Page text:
Recovery at Aer Lingus owner IAG is ‘underappreciated’ by investors, say analysts
Aer Lingus owner IAG is developing as a "positive equity story" as it emerges from the worst of the after-effects of the pandemic, according to analyst James Goodall at Redburn.
He said that consensus estimates for the group’s performance are now “materially underappreciating” the earnings recovery at the group, driven by margin restoration at British Airways. He has upgraded the IAG shares to ‘buy’.
Apart from owning Aer Lingus and British Airways, IAG also owns Iberia, Vueling, Level and is in the process of buying Spanish carrier Air Europa.
“Our easing concern over IAG’s balance sheet not only provides less pressure to a positive investment case but also leaves us more optimistic over the Air Europa acquisition, where we see material synergies,” according to Mr Goodall.
IAG, whose chief executive is Luis Gallego, agreed last month to pay €400m to buy the remaining 80pc of Air Europa that it doesn’t already won.
IAG plans to use the carrier to deepen its presence in the Latin American market and expand to Asia from its Madrid hub. IAG will also assume €2bn of debt with its Air Europa purchase.
Mr Goodall pointed out that British Airways generated two-thirds of IAG’s earnings before interest and tax in 2019.
“Its recovery is, therefore, critical to the revival of group earnings,” said Mr Goodall. “While 2022 saw group margins recover to just over 5pc, this was still heavily impacted by Covid restrictions and the war in Ukraine.”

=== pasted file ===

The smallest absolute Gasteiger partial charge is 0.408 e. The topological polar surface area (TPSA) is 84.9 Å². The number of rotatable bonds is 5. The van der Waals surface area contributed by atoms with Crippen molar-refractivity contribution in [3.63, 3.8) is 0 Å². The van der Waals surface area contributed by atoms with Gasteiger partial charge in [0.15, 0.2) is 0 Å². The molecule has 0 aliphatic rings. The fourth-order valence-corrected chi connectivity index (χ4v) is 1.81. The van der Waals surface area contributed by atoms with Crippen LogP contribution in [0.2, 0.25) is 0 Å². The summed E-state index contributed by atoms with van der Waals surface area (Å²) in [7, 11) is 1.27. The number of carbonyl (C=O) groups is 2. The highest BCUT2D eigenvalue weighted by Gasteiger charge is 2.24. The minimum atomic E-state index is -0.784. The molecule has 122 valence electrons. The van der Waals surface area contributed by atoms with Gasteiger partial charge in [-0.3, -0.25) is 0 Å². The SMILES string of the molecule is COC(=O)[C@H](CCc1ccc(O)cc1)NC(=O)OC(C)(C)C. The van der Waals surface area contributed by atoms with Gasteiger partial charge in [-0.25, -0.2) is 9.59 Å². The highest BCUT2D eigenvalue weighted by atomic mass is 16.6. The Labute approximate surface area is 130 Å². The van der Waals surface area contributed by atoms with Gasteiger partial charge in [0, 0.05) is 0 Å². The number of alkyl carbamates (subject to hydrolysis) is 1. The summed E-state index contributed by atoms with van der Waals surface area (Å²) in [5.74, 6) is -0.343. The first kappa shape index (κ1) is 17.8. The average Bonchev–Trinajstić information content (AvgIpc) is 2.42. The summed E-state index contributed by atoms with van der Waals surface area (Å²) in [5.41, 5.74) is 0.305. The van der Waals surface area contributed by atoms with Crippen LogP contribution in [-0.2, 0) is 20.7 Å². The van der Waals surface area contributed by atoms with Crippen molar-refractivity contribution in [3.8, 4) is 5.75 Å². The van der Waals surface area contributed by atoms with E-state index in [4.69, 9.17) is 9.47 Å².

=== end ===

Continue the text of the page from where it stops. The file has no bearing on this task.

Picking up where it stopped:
He said that while at the operating company level, all IAG’s airlines generated positive margins but, notably, it was British Airways’ margin profile that has fallen the furthest.
Aer Lingus made a €45m operating profit last year compared with a €347m loss in 2021
Mr Gallego has said that all IAG’s carriers will be profitable this year. Aer Lingus, whose chief executive is Lynne Embleton, made a €45m operating profit last year compared with a €347m loss in 2021 as passenger traffic recovered strongly during 2022. Its revenue last year touched €1.8bn, compared with €367m the year before.
Mr Goodall said that at the group level, many investors were left disappointed with IAG’s cost performance last year – especially in context against the cost progression seen in Europe’s other major network airlines and some low-cost carriers.
“Notably, IAG’s cost inflation stems mainly from just one airline – British Airways,” he explained.
“Analysing the ex-fuel cost progression of the various operating companies shows that Vueling and Aer Lingus achieved ex-fuel costs in line with 2019 levels in 2022, Iberia was 11pc ahead and BA was an eye-watering 36pc ahead.”
But Mr Goodall attributed the performance on that front for British Airways to the “sedate recovery” of its capacity relative to other airlines in the group.
He added that In the five years after their acquisition compared with the five years prior, Vueling’s margins improved to 8pc from 5pc, while Aer Lingus’ margins improved from 5pc to 13pc, as both cost and revenue benefits from integration into the group were unlocked.
He believes Air Europa will similarly benefit from being part of IAG, with “substantial synergies” expected.